(ROCKWALL, TX — January 2, 2018) He was criticized by those who believe he threw his life away. The 26-year-old American, whether foolish, faithful, or some measure of both, lost his life so that people who never heard the gospel might gain Christ.
Just days before Thanksgiving, John Allen Chau died on a remote island east of India—by arrows of the isolated people of the Andaman Islands. In his evangelistic zeal, Chau kayaked into danger, ignoring government restrictions and warnings against visiting the tribe.
While much of the media world shook its head in scorn, many Christians were troubled. We share the beliefs Chau died for, including Christ’s Great Commission to his followers before returning to Heaven: “Go therefore and make disciples of all nations, baptizing them in the name of the Father and of the Son and of the Holy Spirit” (Matthew 28:19*).
Over the weeks of Christmas preparations and gatherings, I considered the stark contrast between Chau’s way of following Jesus and the more comfortable—and safe—Christian life so many of us lead. Our idea of sacrifice might include our commitment to weekly worship, or our service on a church committee or in the nursery. It may relate to our giving, or perhaps our giving up things. But most of us, whether consciously or not, maintain an invisible boundary that keeps us from any greater cost related to faith.
I mentally compared Chau with the first Christian martyr, Stephen (Acts, Ch. 7). Both men asked the Lord not to hold their killers’ sin against them. Both died prematurely in the world’s view. Yet Stephen’s death by stoning was not in vain since he delivered a lengthy evangelistic message to the violent crowd. One young man who witnessed and approved Stephen’s death was Saul, who later became known as the Apostle Paul. Chau’s outreach effort, however, appeared untimely and wasted. Without knowing the tribe’s language, he had no effective way to communicate the gospel.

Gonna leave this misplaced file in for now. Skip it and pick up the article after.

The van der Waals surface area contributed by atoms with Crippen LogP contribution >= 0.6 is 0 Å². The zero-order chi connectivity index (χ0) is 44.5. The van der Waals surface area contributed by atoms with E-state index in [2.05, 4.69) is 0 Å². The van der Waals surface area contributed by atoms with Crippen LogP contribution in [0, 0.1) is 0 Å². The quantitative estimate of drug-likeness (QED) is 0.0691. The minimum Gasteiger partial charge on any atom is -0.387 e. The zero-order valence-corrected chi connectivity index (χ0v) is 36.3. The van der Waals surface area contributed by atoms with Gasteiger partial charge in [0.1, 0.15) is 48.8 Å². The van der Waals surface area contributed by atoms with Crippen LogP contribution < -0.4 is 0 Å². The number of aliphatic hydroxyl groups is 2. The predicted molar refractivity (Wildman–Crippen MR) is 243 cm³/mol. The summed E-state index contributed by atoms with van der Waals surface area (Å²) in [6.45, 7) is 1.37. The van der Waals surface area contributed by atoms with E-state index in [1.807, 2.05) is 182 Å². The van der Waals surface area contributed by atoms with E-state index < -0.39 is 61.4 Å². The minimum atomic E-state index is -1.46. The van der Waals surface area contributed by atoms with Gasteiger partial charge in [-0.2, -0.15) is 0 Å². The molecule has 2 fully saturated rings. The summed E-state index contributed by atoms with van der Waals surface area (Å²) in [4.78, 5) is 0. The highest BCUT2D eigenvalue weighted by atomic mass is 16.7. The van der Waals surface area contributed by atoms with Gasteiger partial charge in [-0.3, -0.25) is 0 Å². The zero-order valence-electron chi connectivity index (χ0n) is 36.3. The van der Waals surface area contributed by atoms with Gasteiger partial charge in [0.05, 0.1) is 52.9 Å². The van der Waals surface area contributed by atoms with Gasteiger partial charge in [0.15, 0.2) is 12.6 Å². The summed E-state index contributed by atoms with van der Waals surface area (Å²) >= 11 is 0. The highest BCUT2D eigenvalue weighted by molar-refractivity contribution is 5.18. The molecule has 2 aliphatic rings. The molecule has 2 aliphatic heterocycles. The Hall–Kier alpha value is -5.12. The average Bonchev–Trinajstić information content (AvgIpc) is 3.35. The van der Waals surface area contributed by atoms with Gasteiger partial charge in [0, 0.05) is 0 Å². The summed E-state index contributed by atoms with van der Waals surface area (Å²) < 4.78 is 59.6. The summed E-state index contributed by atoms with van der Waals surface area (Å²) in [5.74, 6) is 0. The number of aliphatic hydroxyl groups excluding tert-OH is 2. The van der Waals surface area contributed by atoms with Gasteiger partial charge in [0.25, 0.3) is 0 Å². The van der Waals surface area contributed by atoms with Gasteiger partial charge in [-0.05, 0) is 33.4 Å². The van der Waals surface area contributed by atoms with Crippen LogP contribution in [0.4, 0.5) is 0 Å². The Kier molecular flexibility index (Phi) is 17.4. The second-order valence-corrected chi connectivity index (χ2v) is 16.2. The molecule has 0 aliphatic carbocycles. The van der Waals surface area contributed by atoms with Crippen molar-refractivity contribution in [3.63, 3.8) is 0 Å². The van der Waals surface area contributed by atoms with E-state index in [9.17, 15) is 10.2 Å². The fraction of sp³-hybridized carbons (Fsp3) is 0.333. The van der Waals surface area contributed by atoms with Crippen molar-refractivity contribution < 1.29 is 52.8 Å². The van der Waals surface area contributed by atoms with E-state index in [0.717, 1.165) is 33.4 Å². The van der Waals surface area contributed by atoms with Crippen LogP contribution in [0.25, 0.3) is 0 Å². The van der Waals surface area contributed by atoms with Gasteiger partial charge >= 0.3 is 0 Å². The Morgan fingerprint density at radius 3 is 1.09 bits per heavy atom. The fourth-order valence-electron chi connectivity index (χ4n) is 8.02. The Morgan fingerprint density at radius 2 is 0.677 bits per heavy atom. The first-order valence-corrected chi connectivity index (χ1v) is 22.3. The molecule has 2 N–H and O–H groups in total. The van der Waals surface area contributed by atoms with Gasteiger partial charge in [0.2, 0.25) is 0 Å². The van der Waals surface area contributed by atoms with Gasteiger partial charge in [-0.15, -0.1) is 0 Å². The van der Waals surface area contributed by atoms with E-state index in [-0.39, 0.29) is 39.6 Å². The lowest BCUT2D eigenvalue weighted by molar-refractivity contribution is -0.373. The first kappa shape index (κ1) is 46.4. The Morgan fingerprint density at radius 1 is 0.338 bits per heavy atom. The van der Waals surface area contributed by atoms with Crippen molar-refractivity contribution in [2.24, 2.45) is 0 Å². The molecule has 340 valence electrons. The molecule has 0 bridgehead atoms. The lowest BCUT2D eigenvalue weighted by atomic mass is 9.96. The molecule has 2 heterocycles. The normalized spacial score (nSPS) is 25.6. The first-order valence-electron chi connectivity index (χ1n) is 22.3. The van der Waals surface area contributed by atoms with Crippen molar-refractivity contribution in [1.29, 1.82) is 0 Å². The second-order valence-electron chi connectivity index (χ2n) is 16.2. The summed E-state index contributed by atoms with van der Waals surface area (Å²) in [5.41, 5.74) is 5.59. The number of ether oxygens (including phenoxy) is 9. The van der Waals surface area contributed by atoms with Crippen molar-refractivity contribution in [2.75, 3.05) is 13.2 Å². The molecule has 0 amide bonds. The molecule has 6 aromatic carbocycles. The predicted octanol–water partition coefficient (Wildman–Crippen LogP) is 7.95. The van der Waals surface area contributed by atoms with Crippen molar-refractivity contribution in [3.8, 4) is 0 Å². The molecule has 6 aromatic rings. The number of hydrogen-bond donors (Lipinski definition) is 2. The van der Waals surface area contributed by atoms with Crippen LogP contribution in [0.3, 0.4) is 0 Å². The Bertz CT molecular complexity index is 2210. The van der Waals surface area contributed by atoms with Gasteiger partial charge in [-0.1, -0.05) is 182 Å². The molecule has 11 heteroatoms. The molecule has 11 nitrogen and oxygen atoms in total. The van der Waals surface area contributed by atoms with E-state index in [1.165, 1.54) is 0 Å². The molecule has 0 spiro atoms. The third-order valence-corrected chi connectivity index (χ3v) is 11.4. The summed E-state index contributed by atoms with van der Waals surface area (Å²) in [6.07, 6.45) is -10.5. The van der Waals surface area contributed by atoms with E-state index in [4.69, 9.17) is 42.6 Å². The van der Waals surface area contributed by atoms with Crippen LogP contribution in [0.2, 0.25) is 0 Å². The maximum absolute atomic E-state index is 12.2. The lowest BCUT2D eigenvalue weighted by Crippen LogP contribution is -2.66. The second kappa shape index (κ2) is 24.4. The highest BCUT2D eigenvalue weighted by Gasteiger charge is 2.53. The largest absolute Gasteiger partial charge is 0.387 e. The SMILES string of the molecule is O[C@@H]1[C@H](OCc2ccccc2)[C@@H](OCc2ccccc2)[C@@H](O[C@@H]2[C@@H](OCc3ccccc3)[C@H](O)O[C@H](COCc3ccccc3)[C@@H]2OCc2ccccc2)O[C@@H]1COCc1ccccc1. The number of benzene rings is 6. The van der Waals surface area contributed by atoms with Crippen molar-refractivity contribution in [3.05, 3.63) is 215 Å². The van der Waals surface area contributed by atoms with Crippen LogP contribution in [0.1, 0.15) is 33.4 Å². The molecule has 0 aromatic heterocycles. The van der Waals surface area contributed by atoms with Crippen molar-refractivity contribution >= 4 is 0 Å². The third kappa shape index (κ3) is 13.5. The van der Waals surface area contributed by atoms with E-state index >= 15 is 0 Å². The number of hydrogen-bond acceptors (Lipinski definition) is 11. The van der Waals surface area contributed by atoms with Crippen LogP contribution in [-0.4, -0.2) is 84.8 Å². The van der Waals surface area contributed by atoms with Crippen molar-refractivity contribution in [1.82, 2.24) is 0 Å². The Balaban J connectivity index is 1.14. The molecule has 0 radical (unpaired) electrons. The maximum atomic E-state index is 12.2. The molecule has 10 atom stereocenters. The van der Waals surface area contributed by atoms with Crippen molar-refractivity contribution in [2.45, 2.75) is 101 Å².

The sad event recalls the story of Jim Elliot (Chau’s hero), one of five missionaries whose tragic deaths continue to inspire Christian missions. In January, 1956, Elliot’s entire group were speared to death by the remote Waodani (“Auca”) Indians of Ecuador. The Amazonian people had faced extinction from lawlessness that included rampant killing among themselves. As a result of that awful event, the tribe experienced transformation by the gospel.
Chau’s preparation for foreign missions, if not sufficient, was at least serious. But his commitment to Christ matched that of the apostles and martyrs across the centuries, those who suffered beatings, imprisonment, and death by local authorities and people who opposed the gospel. Chau’s act shows that he believed the benefit of knowing Christ would be worth whatever else that tribe might lose. He obviously believed the same for himself.
Jesus said, “Whoever loses his life for my sake and the gospel’s will save it. For what does it profit a man to gain the whole world and forfeit his soul?” (Mark 8:35, 36).
Paul, who suffered and died for preaching Christ, had said of the apostles, “We have become a spectacle to the world, to angels, and to men. We are fools for Christ’s sake…” (1 Corinthians. 4:9, 10).
Chau’s sacrifice may have no effect on that island tribe anytime soon. Yet his willingness to give his all for Christ has already affected the hearts and minds of some of us who need to consider the cost of true discipleship. The young man’s life ended way too soon, but it was not wasted.
* Scriptures taken from the English Standard Version
By Patti Richter. Patti writes and edits Christian faith articles and has co-authored Signs of His Presence: Experiencing God’s Comfort in Times of Suffering (available March 2019). Read more of her essays at blueribbonnews.com/category/faith.
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